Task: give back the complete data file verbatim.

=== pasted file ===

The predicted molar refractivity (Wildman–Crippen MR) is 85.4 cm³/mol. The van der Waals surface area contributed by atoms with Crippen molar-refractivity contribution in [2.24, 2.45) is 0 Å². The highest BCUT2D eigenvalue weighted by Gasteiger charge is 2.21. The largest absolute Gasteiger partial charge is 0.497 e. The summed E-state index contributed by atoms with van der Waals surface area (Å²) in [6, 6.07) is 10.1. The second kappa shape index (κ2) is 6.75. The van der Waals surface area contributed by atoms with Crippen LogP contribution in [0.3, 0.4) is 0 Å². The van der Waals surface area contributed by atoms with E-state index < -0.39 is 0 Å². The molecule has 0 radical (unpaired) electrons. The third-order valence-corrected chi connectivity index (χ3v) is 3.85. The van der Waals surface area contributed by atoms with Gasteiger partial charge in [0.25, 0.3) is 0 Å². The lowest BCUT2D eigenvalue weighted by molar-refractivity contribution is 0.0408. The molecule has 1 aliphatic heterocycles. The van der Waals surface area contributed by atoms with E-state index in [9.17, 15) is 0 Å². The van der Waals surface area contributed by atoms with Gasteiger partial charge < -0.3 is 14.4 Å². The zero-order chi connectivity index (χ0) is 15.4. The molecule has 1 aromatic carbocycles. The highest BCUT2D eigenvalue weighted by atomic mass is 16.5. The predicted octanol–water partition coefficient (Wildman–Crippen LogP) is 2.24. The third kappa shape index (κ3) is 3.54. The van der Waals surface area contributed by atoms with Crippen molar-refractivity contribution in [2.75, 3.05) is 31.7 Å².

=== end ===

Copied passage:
The predicted molar refractivity (Wildman–Crippen MR) is 85.4 cm³/mol. The van der Waals surface area contributed by atoms with Crippen molar-refractivity contribution in [2.24, 2.45) is 0 Å². The highest BCUT2D eigenvalue weighted by Gasteiger charge is 2.21. The largest absolute Gasteiger partial charge is 0.497 e. The summed E-state index contributed by atoms with van der Waals surface area (Å²) in [6, 6.07) is 10.1. The second kappa shape index (κ2) is 6.75. The van der Waals surface area contributed by atoms with Crippen LogP contribution in [0.3, 0.4) is 0 Å². The van der Waals surface area contributed by atoms with E-state index < -0.39 is 0 Å². The molecule has 0 radical (unpaired) electrons. The third-order valence-corrected chi connectivity index (χ3v) is 3.85. The van der Waals surface area contributed by atoms with Gasteiger partial charge in [0.25, 0.3) is 0 Å². The lowest BCUT2D eigenvalue weighted by molar-refractivity contribution is 0.0408. The molecule has 1 aliphatic heterocycles. The van der Waals surface area contributed by atoms with E-state index in [9.17, 15) is 0 Å². The van der Waals surface area contributed by atoms with Gasteiger partial charge < -0.3 is 14.4 Å². The zero-order chi connectivity index (χ0) is 15.4. The molecule has 1 aromatic carbocycles. The highest BCUT2D eigenvalue weighted by atomic mass is 16.5. The predicted octanol–water partition coefficient (Wildman–Crippen LogP) is 2.24. The third kappa shape index (κ3) is 3.54. The van der Waals surface area contributed by atoms with Crippen molar-refractivity contribution in [2.75, 3.05) is 31.7 Å².